FE224/HY224 Survey in Latin American History
Interim Interdisciplinary Programs Liaison Librarian
Library Research Guide
Professor Peter Blasenheim Block 2 (Fall 2011)
- Getting Started
- Finding Books
- Finding Primary Sources
- Finding Secondary Sources
- Tips for Finding Fulltext Articles
- Citing and Managing Your Research
- Research Help
A good place for starting your project is reference books or encyclopedias that have overviews on many topics. You’ll be able to brainstorm ideas, place topics into a larger context, find bibliographies of related books and articles, and glean keywords for database searches.
General Reference Sources
- Encyclopedia Britannica Online (TIP: look under the section Latin America Since the Mid-20th Century)
- Oxford Companion to the Politics of the World (TIP: search by typing in the name of a specific country, such as Argentina)
Latin American History Reference Sources
- An Atlas and Survey of Latin American History (First Floor Reference G1541 .S1 .L3 2007)
- Cambridge Encyclopedia of Latin America and the Caribbean (First Floor Reference F1406 .C36 1992)
- A Companion to Latin American History (Third Floor F1410 .C727 2008)
- Encyclopedia of Latin American History and Culture (online)
- The History Atlas of South America (First Floor Reference G1701 .S1 .E4 1998)
- Human Rights in Latin America, 1964-1980: A Selective Annotated Bibliography (First Floor Reference JC599 .L3 H85 1985)
- Latin America: A Political Dictionary (First Floor Reference F1406 .R67 1992)
- Latin American History (Third Floor F1410 .L35 1986)
- People and Issues in Latin American History: From Independence to the Present – Sources and Interpretations (Third Floor F1412 .P457 1990)
- A Political and Economic Dictionary of Latin America (First Floor Reference F1406 .C35 2004)
- Revolution and Structural Change in Latin America; A Bibliography on Ideology, Development, and the Radical Left (1930-1965) (First Floor Reference HX110.5 .C49)
Your have access to books from three sources: TIGER, Prospector, and WorldCat.
The fastest way to find books is to search the TIGER catalog by keyword or subject:
For ideas on creating effective TIGER searches, visit the Advanced Keyword Search page.
TIP: When you go to the stacks to find a specific book, take a minute to browse the books around it. Quite often you’ll come across other useful books on the same topic.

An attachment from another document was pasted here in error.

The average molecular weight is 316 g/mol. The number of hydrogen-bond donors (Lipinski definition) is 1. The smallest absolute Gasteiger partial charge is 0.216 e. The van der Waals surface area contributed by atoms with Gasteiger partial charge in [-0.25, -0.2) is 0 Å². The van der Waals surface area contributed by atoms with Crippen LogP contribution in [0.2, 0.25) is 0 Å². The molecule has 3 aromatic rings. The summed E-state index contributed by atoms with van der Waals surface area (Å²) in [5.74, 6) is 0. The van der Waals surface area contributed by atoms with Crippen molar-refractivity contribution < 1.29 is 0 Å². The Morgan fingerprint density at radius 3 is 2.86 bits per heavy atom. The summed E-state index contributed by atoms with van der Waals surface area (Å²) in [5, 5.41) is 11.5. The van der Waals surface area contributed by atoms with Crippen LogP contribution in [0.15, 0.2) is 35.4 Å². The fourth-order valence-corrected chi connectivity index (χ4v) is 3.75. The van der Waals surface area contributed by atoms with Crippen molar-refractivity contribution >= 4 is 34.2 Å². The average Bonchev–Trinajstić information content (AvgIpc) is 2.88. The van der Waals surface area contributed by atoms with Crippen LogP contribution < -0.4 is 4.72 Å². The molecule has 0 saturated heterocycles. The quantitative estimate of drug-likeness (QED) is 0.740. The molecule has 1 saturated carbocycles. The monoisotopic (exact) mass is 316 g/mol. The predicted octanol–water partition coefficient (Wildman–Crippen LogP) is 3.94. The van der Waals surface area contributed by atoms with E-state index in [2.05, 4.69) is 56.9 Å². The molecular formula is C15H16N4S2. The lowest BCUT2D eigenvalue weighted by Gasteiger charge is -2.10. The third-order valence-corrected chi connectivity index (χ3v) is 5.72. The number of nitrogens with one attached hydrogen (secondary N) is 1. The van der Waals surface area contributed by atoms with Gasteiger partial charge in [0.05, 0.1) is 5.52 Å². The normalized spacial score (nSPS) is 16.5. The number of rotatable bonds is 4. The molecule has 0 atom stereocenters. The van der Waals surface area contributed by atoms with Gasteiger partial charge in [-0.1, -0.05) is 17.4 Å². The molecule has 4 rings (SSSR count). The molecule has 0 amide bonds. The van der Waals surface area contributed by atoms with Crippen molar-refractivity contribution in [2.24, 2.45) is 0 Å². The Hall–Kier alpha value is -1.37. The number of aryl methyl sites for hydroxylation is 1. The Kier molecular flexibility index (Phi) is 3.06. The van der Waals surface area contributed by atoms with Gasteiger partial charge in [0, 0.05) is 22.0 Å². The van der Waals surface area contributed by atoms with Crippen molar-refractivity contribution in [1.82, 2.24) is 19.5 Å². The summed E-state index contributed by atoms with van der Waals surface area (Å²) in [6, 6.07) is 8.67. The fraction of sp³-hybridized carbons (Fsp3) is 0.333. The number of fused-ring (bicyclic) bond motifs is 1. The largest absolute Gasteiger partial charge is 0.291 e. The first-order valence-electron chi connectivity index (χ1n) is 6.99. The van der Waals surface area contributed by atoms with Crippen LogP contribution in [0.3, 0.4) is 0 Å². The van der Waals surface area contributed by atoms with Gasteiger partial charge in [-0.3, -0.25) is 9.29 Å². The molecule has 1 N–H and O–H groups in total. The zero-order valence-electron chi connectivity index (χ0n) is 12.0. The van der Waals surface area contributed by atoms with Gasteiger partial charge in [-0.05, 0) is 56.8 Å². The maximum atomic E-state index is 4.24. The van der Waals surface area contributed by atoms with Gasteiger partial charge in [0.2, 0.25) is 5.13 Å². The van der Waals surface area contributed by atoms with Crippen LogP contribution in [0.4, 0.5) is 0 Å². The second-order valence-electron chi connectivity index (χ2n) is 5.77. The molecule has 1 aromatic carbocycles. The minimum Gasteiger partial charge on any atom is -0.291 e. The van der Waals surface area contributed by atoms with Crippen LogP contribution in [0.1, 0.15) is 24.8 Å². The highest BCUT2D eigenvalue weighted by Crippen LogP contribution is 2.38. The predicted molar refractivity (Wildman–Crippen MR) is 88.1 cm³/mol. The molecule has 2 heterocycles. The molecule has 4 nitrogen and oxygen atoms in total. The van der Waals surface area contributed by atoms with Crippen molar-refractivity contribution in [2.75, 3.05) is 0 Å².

If the books you want are checked out or not owned by Tutt Library, you can request them through the Prospector - Colorado Unified Catalog . Prospector gives you access to materials (books, CDs, DVDs, etc.) from libraries throughout Colorado and Wyoming. However, plan ahead: it takes three to five business days for the materials to arrive at the Tutt Library circulation desk for check out.
If you have any questions about TIGER, Prospector, or WorldCat, feel free to ask any of the librarians at the reference desk for help.
Finding Primary Sources
Bound Historical Journals
You can find historical bound journals on the second floor of Tutt Library, some of which date back to the 1800s. Issues of the news magazines TIME and Newsweek begin in 1923 and 1936, respectively.
Online Historical Journals
Online Historical Newspapers
Finding Secondary Sources
Latin American Studies Databases
Tips for Finding Full Text Articles
Not every article you find in a database will be available in full text. If you come across one that’s not, just follow the black, white, and gold Tutt Link logo to find out if the full text appears in any other databases at Tutt Library or if you’ll need to request the article through Interlibrary Loan (ILL). Learn how to use Tutt Link to find full text.
Sometimes you’ll have a full citation from another source. In this case, the fastest way to find out if we own the article is through Find Journals. You’ll see whether or not Tutt Library has the journal and which issues we own. If we do not have the full text of your article, you may request it by filling out the Interlibrary Loan Request Form.
Articles requested through Interlibrary Loan may arrive in as little as 24 to 48 hours. However, you must be registered with ILLiad to make requests (see First Time User Registration for Interlibrary Loan).
Citing and Managing Your Research
Professor Blasenheim asks for formatting and citation (footnotes/endnotes and bibliography) in the Chicago/Turabian documentation style. Tutt Library has plenty of copies of The Chicago Manual of Style and Turabian’s A Manual for Writers of Research Papers. For a sample history research paper formatted in Chicago style, check out Diana Hacker’s Research and Documentation Online.
You can easily compile and format your citations using RefWorks. Tutt Library has online RefWorks tutorials, an FAQ page, and classes at Tutt Library. If you have any questions, feel free to ask the librarians at the reference desk, tutors at the CC Writing Center, or contact me for help.
Contact the Reference Desk, 9 a.m. – 10 p.m., x6662, IM=tuttlibrarian
Contact Daryl Alder, Interim Interdisciplinary Programs Librarian, x6669, Tutt Library 201